I thought these were tasty - they also worked out nicer than I had anticipated (only one or two fell apart). I didn't blitz the lead, attacking them with a mortar and pestle instead. Definitely follow all the freezer instructions and make sure you warm though at the end, these steps helped ensure success. I needed an extra egg during the coating process. Thought the accompanying sauce was unexciting and would have been nicer with lemon in the mix.

  • Seared girolles with black glutinous rice

    • dinnermints on December 19, 2015

      Okay, but didn't love it. I'd cook the black glutinous rice again this way, though, and would try the less expensive oyster mushrooms if I made it again.

  • Mixed vegetables and yoghurt with green chilli oil

    • leahorowitz on September 09, 2016

      Easy and delicious, the three components really complement each other. Instead of frying the vegetables I roasted everything in the oven (seemed like a waste of energy to turn on the oven only for the tomatoes and it's probably healthier as well).

  • Smoky polenta chips

    • marry_bellows on November 17, 2014

      Didn't work at all. Polenta was too creamy and did not set properly. Moreover, during frying the cheese melted and I got only "shells" instead of chips.

  • Brussels sprouts with caramelised garlic and lemon peel

    • Rutabaga on December 15, 2014

      This must be the best brussels sprouts recipe ever! Flash cooked sprouts are mixed with five entire heads of balsamic caramelized garlic. It's the five heads of garlic that turn this recipe into a labor intensive side dish, so when making it on a week night, you might want to peel all those dozens of cloves in advance. I also don't see a reason to discard the small amount of lemon juice syrup that accumulates when cooking the peel; I just added it all to the sprouts - it's delicious! I didn't have basil, but look forward to including it next time.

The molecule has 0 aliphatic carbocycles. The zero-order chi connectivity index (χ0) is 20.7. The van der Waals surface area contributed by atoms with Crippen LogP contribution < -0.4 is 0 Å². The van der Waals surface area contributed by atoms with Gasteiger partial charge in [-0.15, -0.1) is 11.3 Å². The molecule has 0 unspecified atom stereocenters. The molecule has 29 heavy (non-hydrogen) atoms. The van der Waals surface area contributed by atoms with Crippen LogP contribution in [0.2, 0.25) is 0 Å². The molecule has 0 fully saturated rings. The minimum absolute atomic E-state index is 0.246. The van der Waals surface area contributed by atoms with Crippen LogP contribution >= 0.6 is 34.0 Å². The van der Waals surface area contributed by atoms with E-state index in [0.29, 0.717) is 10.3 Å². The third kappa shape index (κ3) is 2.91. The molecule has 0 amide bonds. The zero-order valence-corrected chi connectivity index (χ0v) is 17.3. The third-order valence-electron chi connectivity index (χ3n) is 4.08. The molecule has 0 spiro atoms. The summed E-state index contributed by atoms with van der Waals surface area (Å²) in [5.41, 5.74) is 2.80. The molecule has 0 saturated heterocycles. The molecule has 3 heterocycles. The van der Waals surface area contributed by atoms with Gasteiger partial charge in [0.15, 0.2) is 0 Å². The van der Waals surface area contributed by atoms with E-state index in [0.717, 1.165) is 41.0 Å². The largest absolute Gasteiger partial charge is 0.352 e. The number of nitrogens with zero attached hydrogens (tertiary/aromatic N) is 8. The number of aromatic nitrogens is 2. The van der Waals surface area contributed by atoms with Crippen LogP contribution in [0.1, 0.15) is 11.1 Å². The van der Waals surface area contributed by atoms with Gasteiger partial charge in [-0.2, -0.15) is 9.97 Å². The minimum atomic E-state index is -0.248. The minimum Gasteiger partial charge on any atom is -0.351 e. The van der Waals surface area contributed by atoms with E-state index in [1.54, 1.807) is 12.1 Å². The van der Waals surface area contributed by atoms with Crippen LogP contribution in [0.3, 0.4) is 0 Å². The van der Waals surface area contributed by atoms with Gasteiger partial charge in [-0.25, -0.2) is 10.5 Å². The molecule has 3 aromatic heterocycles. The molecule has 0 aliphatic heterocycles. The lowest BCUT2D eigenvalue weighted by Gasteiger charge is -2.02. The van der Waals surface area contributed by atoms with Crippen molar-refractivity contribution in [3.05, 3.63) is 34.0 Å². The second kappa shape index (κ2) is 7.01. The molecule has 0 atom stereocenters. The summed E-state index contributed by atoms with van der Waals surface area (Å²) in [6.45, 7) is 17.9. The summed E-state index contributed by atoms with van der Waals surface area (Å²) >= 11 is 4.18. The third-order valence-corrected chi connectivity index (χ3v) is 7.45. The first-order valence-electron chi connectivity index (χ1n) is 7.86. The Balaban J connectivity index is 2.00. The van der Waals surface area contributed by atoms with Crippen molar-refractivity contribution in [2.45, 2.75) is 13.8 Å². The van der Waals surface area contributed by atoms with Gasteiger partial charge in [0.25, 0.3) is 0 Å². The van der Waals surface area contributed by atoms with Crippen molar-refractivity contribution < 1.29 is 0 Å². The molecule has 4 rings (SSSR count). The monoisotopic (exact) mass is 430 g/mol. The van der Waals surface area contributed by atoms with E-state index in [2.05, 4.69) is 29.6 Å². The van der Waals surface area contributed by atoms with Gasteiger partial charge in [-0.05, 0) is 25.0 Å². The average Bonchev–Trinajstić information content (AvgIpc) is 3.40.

• KarinaFrancis on April 19, 2015

      I have to agree with Rutabaga, on all counts. I added the lemon syrup as suggested and it brightened up an already great dish.

    • FionaC on August 28, 2016

      A lovely way to cook Brussels. Don't be afraid of the amount of garlic, it's sweet and unctuous. I think preserved lemons would be a good substitute for the candied lemon peel, even a squeeze of fresh lemon over the dish might do at a pinch. Other acidic elements such as tamarind or sumac might be interesting as well.

  • Aubergine pahi

    • swegener on April 18, 2015

      This isn't so much complicated as time consuming. Each veggie has to be cooked separately for a while and if your cooking space isn't big enough has to be cooked in batches. Then it can be combined and cooked for a while. The sugar is really necessary to add balance to the dish.

    • Rutabaga on October 03, 2016